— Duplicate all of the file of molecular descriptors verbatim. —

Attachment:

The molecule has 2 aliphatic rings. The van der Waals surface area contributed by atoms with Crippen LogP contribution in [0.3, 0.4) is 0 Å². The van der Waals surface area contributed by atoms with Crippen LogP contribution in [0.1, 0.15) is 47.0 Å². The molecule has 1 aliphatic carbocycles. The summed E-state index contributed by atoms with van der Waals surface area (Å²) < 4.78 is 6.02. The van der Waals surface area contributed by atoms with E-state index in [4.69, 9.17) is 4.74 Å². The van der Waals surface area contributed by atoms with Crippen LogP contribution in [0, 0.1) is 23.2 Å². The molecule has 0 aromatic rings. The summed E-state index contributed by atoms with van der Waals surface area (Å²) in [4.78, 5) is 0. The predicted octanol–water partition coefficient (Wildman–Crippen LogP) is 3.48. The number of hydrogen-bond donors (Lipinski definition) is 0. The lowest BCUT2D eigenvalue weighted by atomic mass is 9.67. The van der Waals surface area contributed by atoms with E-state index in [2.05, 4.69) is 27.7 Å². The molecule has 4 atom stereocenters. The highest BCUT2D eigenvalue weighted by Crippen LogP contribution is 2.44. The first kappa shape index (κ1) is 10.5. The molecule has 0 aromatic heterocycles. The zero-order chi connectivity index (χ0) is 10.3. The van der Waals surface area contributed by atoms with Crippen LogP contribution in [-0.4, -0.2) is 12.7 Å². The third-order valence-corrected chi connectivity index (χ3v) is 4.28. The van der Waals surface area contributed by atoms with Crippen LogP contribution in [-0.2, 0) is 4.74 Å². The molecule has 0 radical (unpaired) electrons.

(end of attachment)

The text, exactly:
The molecule has 2 aliphatic rings. The van der Waals surface area contributed by atoms with Crippen LogP contribution in [0.3, 0.4) is 0 Å². The van der Waals surface area contributed by atoms with Crippen LogP contribution in [0.1, 0.15) is 47.0 Å². The molecule has 1 aliphatic carbocycles. The summed E-state index contributed by atoms with van der Waals surface area (Å²) < 4.78 is 6.02. The van der Waals surface area contributed by atoms with E-state index in [4.69, 9.17) is 4.74 Å². The van der Waals surface area contributed by atoms with Crippen LogP contribution in [0, 0.1) is 23.2 Å². The molecule has 0 aromatic rings. The summed E-state index contributed by atoms with van der Waals surface area (Å²) in [4.78, 5) is 0. The predicted octanol–water partition coefficient (Wildman–Crippen LogP) is 3.48. The number of hydrogen-bond donors (Lipinski definition) is 0. The lowest BCUT2D eigenvalue weighted by atomic mass is 9.67. The van der Waals surface area contributed by atoms with E-state index in [2.05, 4.69) is 27.7 Å². The molecule has 4 atom stereocenters. The highest BCUT2D eigenvalue weighted by Crippen LogP contribution is 2.44. The first kappa shape index (κ1) is 10.5. The molecule has 0 aromatic heterocycles. The zero-order chi connectivity index (χ0) is 10.3. The van der Waals surface area contributed by atoms with Crippen LogP contribution in [-0.4, -0.2) is 12.7 Å². The third-order valence-corrected chi connectivity index (χ3v) is 4.28. The van der Waals surface area contributed by atoms with Crippen LogP contribution in [-0.2, 0) is 4.74 Å². The molecule has 0 radical (unpaired) electrons.